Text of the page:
On Tuesday 24th April our colleagues at Docklands.LJC welcome Steve Wallin, Programme Director of IBM Runtime Technologies, who will be discussing Eclipse OpenJ9 – driving JVM innovation for Cloud Native Applications.

Steve Wallin profile

In anticipation of the event, we caught up with Steve for a quick-fire interview to get his thoughts on the session, the latest Java technologies and his advice for new programmers.

Why do you think this presentation is important for people?
JVM innovation is a hot topic right now! With Hotspot and Graal from Oracle, Falcon from Azul and now IBM open sourcing J9 at Eclipse there is real choice in finding the right JVM for your application requirements.

How do you ensure you are getting the most out of your hardware infrastructure and that your application is performing at its best?
There are a breadth of performance characteristics like application memory footprint, GC pause time, predictability/repeatability, ramp-up, peak throughput that all need to be carefully balanced by the JVM to provide the most efficient use of system resources. The whole model for the dynamics around these characteristics needs to change to include workloads designed for cloud and container deployment.

This talk will cover some of the new challenges which cloud and container scenarios create, what Eclipse OpenJ9 can already do to help and in which areas we are focused driving innovation going forward.

Would it be cool to reduce your memory footprint by 60% and improve startup by 40% simply by changing a couple of lines in your Dockerfile ?
Come and see the demo !

I’ll also make it interactive and you will get a chance to ask me anything you like.

What Java/JVM technologies are interesting you most at the moment?
It is great that there’s a renewed focus on language syntax , native interop and the removal of templating and generally minimizing the volume of code required for a developer to write to get the job done. Amber, Panama and Valhalla are all key projects at OpenJDK that will drive important features into the language over the next few years and will make the code easier to write, better to debug and enable cross language integration that JNI has not really been able to provide effectively.

In this session I will be focusing more on my interests in containerised applications, and how, with Docker kubernetes deployments we need to drive down the memory footprint and improve start-up performance to have Java competitive for microservices and cloud functions when compared to other technology options.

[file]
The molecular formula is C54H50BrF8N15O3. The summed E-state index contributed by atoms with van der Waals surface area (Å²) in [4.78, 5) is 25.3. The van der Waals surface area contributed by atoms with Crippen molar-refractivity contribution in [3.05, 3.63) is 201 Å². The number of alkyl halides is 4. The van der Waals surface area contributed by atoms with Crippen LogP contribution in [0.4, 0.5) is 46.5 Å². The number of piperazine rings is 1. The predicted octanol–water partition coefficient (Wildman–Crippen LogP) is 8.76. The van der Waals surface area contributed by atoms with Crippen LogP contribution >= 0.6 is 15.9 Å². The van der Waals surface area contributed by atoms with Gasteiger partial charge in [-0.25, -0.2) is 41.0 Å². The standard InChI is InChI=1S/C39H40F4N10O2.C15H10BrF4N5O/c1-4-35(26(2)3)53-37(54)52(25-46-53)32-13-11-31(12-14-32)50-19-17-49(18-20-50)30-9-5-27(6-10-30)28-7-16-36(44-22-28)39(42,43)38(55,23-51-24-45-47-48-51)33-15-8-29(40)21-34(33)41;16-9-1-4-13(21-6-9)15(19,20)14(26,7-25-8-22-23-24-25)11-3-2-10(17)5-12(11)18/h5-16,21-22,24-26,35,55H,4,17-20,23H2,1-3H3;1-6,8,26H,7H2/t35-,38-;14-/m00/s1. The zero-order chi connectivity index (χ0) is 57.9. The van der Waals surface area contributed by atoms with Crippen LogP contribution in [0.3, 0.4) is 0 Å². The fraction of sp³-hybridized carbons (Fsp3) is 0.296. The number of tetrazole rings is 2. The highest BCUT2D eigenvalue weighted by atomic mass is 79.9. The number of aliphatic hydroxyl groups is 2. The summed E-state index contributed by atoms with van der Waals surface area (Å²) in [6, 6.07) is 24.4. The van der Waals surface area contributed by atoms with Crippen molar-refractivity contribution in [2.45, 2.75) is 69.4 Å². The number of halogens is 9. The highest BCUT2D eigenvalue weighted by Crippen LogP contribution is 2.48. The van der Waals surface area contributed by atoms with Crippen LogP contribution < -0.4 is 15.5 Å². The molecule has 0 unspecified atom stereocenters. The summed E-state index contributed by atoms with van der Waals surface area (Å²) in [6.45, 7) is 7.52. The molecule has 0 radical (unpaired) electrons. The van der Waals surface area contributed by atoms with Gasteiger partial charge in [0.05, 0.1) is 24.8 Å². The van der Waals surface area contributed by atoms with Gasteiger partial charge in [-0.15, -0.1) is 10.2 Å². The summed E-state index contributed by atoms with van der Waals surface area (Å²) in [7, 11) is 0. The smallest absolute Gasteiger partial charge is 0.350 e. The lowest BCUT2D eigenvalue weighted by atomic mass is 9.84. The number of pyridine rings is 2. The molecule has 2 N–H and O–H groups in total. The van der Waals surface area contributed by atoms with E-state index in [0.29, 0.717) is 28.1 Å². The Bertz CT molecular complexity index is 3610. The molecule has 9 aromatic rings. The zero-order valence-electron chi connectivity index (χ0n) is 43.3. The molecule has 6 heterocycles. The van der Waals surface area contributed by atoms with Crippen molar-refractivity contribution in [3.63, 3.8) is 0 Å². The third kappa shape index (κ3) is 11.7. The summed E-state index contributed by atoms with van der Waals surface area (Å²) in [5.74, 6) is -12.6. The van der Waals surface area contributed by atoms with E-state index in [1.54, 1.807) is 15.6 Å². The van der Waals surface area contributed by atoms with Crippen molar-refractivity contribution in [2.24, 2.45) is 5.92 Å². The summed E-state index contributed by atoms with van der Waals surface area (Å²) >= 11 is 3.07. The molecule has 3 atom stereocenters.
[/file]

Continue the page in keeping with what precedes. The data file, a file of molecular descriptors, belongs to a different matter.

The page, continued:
There are also broader challenges in the Java ecosystem for developers related to the new release cadence and migration challenges beyond Java 8. This tension between agility, time to value and stability are provoking some interesting discussions. I’m really pleased to have a team working with the LJC and a broad range of community members at AdoptOpenJDK (AdoptOpenJDK.net) which is helping to mitigate some of these challenges.

Finally do you have any advice for junior programmers entering the industry?
As a software developer and leader of software engineering teams for over 20 years there have been a huge number of ‘next big things’in the technology landscape where I have worked. As a junior developer understand your depth and breadth of skills and focus on finding your passion. If you are having fun and enjoying what you do then you’ll likely do your best work.

I do believe that the best programmers have an ability to keep up with the trends, but more importantly they understand how to use the softer skills to work with others, collaborate, lead, empathise with users and understand the motivations of those around them.
If you are able to continue to improve your personal, communication and presentation skills at the same pace as the technical skills then this puts you in a much better position to build better outcomes for your clients.

If you’d like to join us at the event, please register at: https://www.meetup.com/Londonjavacommunity/events/249668942/

 

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